Listen to this 'Talk of the Nation' topic

In Phoenix, foreclosures are a big problem. (In the last year, more than 25,000 houses have been foreclosed.) As we'll hear at the end of the second hour today, Arizona has implemented several initiatives to help struggling homeowners and homeless families. We'll use Phoenix as a microcosm, to find out more about the problem nation-wide. If you live in a place where the real estate market is crumbling, where homeowners have become former homeowners, we want to hear from you. How has it affected your community? Have your lawmakers, at the local or state levels, tried to help?



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I have not noticed many foreclosures here in Flagstaff (2 hours north of Phoenix) ... How is rural Arizona doing overall?

Sent by Ed F. | 2:32 PM | 9-25-2008

I'm frustrated that I'm paying for or are effected by other individuals who are in mortgages they couldn't afford in the first place. When will folks realize if you can't afford it don't buy it....2 new cars, the $1500+/month mortgage and wonder why they don't have a financial cushion when times are tough. I love my 1300 square foot ranch style home, plenty big enough with it's out of fashion white kitchen appliances and my 4 year old car gets me around just fine here in Texas. Simplistic maybe, in debt, no.

Sent by Terri Robison | 3:17 PM | 9-25-2008

There are two homes in our small upscale development that have been bank owned for a year. It is interesting that there have been no "for sale" signs on these houses in the year that we have been here. It is almost like the banks that own them don't want to sell them. One almost wonders if these banks were waiting for the bailout.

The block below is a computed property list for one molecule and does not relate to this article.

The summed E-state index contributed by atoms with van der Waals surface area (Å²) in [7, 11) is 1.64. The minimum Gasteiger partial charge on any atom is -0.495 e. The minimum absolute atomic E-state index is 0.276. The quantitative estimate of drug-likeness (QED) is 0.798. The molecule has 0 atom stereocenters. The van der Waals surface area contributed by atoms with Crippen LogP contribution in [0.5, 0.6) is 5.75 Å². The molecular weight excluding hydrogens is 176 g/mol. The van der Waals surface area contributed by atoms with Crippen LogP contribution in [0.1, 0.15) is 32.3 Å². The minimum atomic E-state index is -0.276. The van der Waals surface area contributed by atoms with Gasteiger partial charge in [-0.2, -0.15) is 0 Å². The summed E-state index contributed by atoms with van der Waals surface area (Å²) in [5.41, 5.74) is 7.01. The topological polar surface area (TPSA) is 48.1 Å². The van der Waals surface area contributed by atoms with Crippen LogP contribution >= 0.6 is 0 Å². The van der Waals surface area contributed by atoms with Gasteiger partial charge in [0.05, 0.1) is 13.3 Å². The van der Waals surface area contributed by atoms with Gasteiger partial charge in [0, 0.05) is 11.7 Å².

Sent by Jean | 3:45 PM | 9-25-2008

I live in Flagstaff (about 2 hours north of Phoenix) I have not seen any foreclosures here & houses are still very expensive ... how are rural areas in Arizona (and other states getting bad foreclosure publicity) doing overall?

Sent by Ed F. | 3:46 PM | 9-25-2008

I own a home in Mesa, Az and i bought a condo that has since deprecated 30k. I pay my mortgage on time and have really no hardship.
Why is it only "struggling" home owners are qualifying for lower mortgages ie internet rates and/or mortgages based on the current value of their homes? It seems homeowners who do their part are being left out.

Sent by Erik Abramowitz | 3:46 PM | 9-25-2008

All the wall street experts talk about the housing bubble only in terms of liquidity. I saw this coming as soon as we started seeing no increase in wages for the lower 70% of workers. When wages are stagnant and housing is going up 20% each year haw can anyone with any knowledge of economics think that the housing price increases are sustainable?

Sent by Todd Schwarz | 3:47 PM | 9-25-2008

The market made it more difficult to get a loan when I bought a house this summer in the Sacramento, Ca. area.
I wonder why the melt down caught so many by surprise....I am not a financial wizard, but even I could tell that the mortgage lending practices were not a good thing.

Sent by Wanda Garrett | 3:51 PM | 9-25-2008

Why doesn't the bail out involve a reduction of the price of the loans involved to reflect the true value of the properties in question.

Sent by Paul S | 3:54 PM | 9-25-2008